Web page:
creative research gallery and drawing center
a 501(c)(3) not-for-profit organization



September 2020 - August 2021

Get on the list to receive the season-documenting hardcover anthology, the Manifest Exhibition Annual (MEA s17).

Download to save or print the entire season 17 calendar here.

Submit work to open projects here.

Find your way to the gallery, (map) here.


  November 6 - December 4, 2020

Limited Admission Opening Preview (Tickets): Friday, Nov 6, 6-9pm

Moderated Artists Panel Talk and Conversation (Closing Reception): Thursday, December 3, 6-8pm
ONLINE EVENT - FREE ADMISSION (Tickets available here soon.)

MANIFEST VR WALKTHROUGH — Social Distancing Exhibit Experience (link here to full screen view)

main gallery


Reflections on Circumstance

“America is another name for opportunity. Our whole history appears like a last effort of divine providence on behalf of the human race.” ― Ralph Waldo Emerson

Today the world (of humanity) has been largely unified by a varnish applied by the hand of an invisible virus. In contrast, personal experiences are more polarized than ever, both internationally and within the boundaries of many countries, including the United States of America. It is worth noting that if "language is a virus", as Laurie Anderson's work of that title suggests, then so might politics, government, knowledge, good and bad behavior, religion, and culture in general all be viral in nature as well. We are all the effects of causes we barely know.

With this in mind, given the vise-like pressure now placed on all we do on a daily basis—decisions, calculated risks, eating, socializing, living life, choosing our representatives and leaders—what does it mean to be in a country that is, as John Adams reminds us, "a government of laws, not of men"? What sort of lens has been placed before our eyes, through which we now observe our circumstances, and this place called America, in a new light? How are artists documenting this today, in advance of the future editors of Art History?

With this we asked how artists record, through creative and thoughtful means, thoughts, feelings, and observations on what it means to be in America today, whether from the point of view of one living here now, of those who aspire to be here one day, or from those who observe at a distance.

The theme was wide open to interpretation, and works needed not be over-stated, nor political in nature. Works that comment or reflect on being in America today were welcome for consideration.

This exhibition will have opened to the public only a few days after a major turning point in American history. While at the time of calling to artists we had no way of predicting either the show, nor the current state of America at the time of the exhibit we were confident the resulting combination of works would be potent and thought-provoking. We believe it is.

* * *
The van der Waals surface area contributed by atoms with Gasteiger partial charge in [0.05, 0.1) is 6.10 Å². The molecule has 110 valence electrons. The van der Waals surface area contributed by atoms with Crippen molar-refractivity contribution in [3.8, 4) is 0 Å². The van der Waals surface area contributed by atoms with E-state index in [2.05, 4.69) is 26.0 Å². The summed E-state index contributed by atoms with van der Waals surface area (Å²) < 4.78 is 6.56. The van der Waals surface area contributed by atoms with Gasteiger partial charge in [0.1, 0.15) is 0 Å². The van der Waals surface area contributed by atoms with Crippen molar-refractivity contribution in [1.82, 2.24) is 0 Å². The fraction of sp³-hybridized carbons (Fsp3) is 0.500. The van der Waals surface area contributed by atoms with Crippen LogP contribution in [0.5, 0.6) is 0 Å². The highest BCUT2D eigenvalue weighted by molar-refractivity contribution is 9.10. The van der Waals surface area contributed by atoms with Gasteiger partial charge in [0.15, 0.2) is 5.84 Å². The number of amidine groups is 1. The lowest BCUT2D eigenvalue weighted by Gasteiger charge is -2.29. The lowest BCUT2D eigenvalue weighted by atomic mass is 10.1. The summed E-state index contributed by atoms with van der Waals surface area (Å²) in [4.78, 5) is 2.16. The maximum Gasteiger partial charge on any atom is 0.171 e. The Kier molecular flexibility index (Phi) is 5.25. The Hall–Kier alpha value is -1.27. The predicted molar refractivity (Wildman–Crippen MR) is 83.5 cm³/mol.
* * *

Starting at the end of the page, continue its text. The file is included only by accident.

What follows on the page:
For this exhibit 110 artists submitted 399 works from 34 states, Washington D.C., and 3 countries, including Canada, England, and the United States. Fourteen works by the following 13 artists from 10 states and the countries of Canada, and England were selected by a blind jury process for presentation in the gallery and the Manifest Exhibition Annual publication.

Presenting works by:

Mike Callaghan
Toronto, Canada

Raheleh Filsoofi
Nashville, Tennessee

Katherine McLean Forster
Poplar, England

Kathleen Tunnell Handel
New York, New York

Lara Ivanovic
Larchmont, New York

Daniel Koobir
Los Angeles, California

Kate Lackman
Cincinnati, Ohio

Jinwoo Hwon Lee
Chicago, Illinois

Kevin McGannon
Neenah, Wisconsin

Randolph Melick
Traverse City, Michigan

Hillel O'Leary
Providence, Rhode Island

Caleb Stoltzfus
Philadelphia, Pennsylvania

Andrew Youngblom
Grand Forks, North Dakota








Raheleh Filsoofi


Kate Lackman


Hillel O'Leary


Randolph Melick





drawing room


The Past Instructions For Its Use
Textile Mixed Media Works by Yohanna M. Roa

Yohanna M. Roa is a Colombian-American trans-disciplinary artist and art historian based in New York City. She attends the Women and Gender Perspectives program at the CUNY Graduate Center. Roa holds a master's degree in Visual Arts from the National Autonomous University of Mexico, and a bachelor's degree in Visual Arts from the Departmental Institute of Fine Arts of Colombia. In 2019 she was an artist in residence at the NARS Foundation NYC. In 2018 she developed the project, The Journey to Mamacaltepec Momoxco, during an artistic residency at Calpulli Tecalco ONG in Mexico City. Roa received the Young Creators Award from the Ministry of Culture of Colombia.

Roa's works have been featured in a number of solo and group exhibitions at various venues such as La Bodega Gallery NY, Artlatinou in Mexico City, White Box in Harlem NY, Ruiz & Healy Art Gallery, Gallery Valenzuela & Klener in Bogota Colombia, Raúl Anguiano Museum in Guadalajara Mexico, Luz y Oficios Gallery in Havana Cuba, ARTBO in Arte Camara Colombia, Mc Nay Museum in San Antonio Texas USA, and Chihuahua Station Gallery among others.